Mar. 26, 2017 01:45 PM EDT Reads: 8,517
Everyone wants to use containers, but monitoring containers is hard. New ephemeral architecture introduces new challenges in how monitoring tools need to monitor and visualize containers, so your team can make sense of everything. In his session at @DevOpsSummit, David Gildeh, co-founder and CEO of Outlyer, will go through the challenges and show there is light at the end of the tunnel if you use the right tools and understand what you need to be monitoring to successfully use containers in your...
Mar. 26, 2017 01:00 PM EDT Reads: 1,579
What if you could build a web application that could support true web-scale traffic without having to ever provision or manage a single server? Sounds magical, and it is! In his session at 20th Cloud Expo, Chris Munns, Senior Developer Advocate for Serverless Applications at Amazon Web Services, will show how to build a serverless website that scales automatically using services like AWS Lambda, Amazon API Gateway, and Amazon S3. We will review several frameworks that can help you build serverle...
Mar. 26, 2017 12:45 PM EDT Reads: 1,917
The IT industry is undergoing a significant evolution to keep up with cloud application demand. We see this happening as a mindset shift, from traditional IT teams to more well-rounded, cloud-focused job roles. The IT industry has become so cloud-minded that Gartner predicts that by 2020, this cloud shift will impact more than $1 trillion of global IT spending. This shift, however, has left some IT professionals feeling a little anxious about what lies ahead. The good news is that cloud computin...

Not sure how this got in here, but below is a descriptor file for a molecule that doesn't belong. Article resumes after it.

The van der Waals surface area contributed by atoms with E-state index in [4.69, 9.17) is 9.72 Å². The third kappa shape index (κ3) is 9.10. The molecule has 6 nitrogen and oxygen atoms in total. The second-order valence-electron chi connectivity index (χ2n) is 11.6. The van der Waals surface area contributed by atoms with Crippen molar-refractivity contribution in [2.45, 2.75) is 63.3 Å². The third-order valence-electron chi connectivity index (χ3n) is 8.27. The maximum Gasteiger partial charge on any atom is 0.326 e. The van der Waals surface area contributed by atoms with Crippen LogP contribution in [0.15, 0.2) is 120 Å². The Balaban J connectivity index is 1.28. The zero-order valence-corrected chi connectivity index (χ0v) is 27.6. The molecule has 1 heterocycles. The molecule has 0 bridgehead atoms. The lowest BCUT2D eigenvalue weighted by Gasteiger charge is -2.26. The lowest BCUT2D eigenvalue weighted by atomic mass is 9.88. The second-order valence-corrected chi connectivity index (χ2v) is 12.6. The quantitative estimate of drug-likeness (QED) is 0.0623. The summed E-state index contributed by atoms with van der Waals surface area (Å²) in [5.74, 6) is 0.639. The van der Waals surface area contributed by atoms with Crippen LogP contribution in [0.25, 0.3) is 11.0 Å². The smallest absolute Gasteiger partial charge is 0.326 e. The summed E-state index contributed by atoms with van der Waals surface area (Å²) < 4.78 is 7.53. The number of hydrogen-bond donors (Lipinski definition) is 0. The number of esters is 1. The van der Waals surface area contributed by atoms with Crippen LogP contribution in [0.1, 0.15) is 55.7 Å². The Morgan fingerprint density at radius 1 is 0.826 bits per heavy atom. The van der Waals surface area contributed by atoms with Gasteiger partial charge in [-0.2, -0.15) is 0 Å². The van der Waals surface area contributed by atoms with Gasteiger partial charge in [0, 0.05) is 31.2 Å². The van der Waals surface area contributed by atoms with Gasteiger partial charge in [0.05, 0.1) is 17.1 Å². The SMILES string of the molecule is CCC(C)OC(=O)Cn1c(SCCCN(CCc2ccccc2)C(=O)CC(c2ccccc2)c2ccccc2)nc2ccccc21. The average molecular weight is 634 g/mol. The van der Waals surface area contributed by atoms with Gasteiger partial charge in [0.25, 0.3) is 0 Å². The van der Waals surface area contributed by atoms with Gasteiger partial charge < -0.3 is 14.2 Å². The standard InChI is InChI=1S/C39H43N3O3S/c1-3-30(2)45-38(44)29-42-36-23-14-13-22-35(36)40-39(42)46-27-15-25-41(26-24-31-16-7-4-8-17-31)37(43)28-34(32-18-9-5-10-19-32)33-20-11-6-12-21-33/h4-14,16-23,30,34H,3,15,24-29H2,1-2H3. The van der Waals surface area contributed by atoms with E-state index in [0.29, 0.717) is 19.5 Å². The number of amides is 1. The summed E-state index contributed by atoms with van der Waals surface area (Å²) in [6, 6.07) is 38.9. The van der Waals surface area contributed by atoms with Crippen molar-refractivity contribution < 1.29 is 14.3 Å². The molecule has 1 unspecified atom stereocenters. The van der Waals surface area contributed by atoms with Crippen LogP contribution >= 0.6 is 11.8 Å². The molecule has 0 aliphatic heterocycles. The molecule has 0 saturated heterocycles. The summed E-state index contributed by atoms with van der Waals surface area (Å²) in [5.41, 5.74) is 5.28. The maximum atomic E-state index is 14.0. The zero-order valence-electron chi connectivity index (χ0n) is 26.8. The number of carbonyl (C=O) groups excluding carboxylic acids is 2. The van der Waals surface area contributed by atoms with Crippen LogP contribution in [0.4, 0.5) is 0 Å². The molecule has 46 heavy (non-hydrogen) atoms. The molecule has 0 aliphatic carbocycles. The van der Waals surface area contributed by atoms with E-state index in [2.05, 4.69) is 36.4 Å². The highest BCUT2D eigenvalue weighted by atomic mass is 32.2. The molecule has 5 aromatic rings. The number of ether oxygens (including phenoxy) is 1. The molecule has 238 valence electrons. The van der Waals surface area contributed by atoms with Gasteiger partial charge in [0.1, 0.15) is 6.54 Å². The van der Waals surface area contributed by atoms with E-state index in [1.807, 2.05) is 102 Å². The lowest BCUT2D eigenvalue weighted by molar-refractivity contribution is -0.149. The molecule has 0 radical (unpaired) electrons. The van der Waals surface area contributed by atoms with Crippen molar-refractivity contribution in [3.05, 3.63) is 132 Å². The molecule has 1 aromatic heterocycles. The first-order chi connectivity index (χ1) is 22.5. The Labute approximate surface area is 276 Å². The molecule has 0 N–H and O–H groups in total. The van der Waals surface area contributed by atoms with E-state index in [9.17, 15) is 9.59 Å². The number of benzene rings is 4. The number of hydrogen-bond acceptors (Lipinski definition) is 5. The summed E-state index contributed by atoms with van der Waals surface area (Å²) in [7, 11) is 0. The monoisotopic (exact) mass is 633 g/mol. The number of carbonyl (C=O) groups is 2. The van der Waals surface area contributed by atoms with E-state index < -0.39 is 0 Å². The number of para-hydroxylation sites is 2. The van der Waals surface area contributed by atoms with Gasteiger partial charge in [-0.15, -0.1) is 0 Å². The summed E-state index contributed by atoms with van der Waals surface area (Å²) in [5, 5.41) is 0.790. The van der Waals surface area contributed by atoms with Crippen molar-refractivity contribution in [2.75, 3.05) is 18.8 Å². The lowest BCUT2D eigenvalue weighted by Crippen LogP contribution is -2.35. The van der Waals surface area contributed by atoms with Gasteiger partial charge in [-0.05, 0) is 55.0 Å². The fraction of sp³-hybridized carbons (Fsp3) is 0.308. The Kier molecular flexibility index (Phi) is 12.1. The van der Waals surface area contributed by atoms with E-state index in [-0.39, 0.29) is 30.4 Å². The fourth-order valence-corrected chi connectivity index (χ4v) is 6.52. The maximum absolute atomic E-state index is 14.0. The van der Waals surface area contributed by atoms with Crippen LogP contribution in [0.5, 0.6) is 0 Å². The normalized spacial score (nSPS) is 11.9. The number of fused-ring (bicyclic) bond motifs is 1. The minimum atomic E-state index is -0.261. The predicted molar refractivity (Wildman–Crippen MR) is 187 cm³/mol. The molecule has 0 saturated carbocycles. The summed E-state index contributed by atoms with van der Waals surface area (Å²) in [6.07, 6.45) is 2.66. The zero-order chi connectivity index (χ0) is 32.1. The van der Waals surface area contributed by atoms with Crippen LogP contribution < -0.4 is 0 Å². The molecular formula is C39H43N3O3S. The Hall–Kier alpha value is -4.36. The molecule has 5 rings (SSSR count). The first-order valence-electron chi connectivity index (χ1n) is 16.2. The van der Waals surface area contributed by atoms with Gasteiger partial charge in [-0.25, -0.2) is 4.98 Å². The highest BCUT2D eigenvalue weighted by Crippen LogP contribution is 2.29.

Mar. 26, 2017 10:30 AM EDT Reads: 1,261
SYS-CON Events announced today that HTBase will exhibit at SYS-CON's 20th International Cloud Expo®, which will take place on June 6-8, 2017, at the Javits Center in New York City, NY. HTBase (Gartner 2016 Cool Vendor) delivers a Composable IT infrastructure solution architected for agility and increased efficiency. It turns compute, storage, and fabric into fluid pools of resources that are easily composed and re-composed to meet each application’s needs. With HTBase, companies can quickly prov...
Mar. 26, 2017 08:15 AM EDT Reads: 2,913
An overall theme of Cloud computing and the specific practices within it is fundamentally one of automation. The core value of technology is to continually automate low level procedures to free up people to work on more value add activities, ultimately leading to the utopian goal of full Autonomic Computing. For example a great way to define your plan for DevOps tool chain adoption is through this lens. In this TechTarget article they outline a simple maturity model for planning this.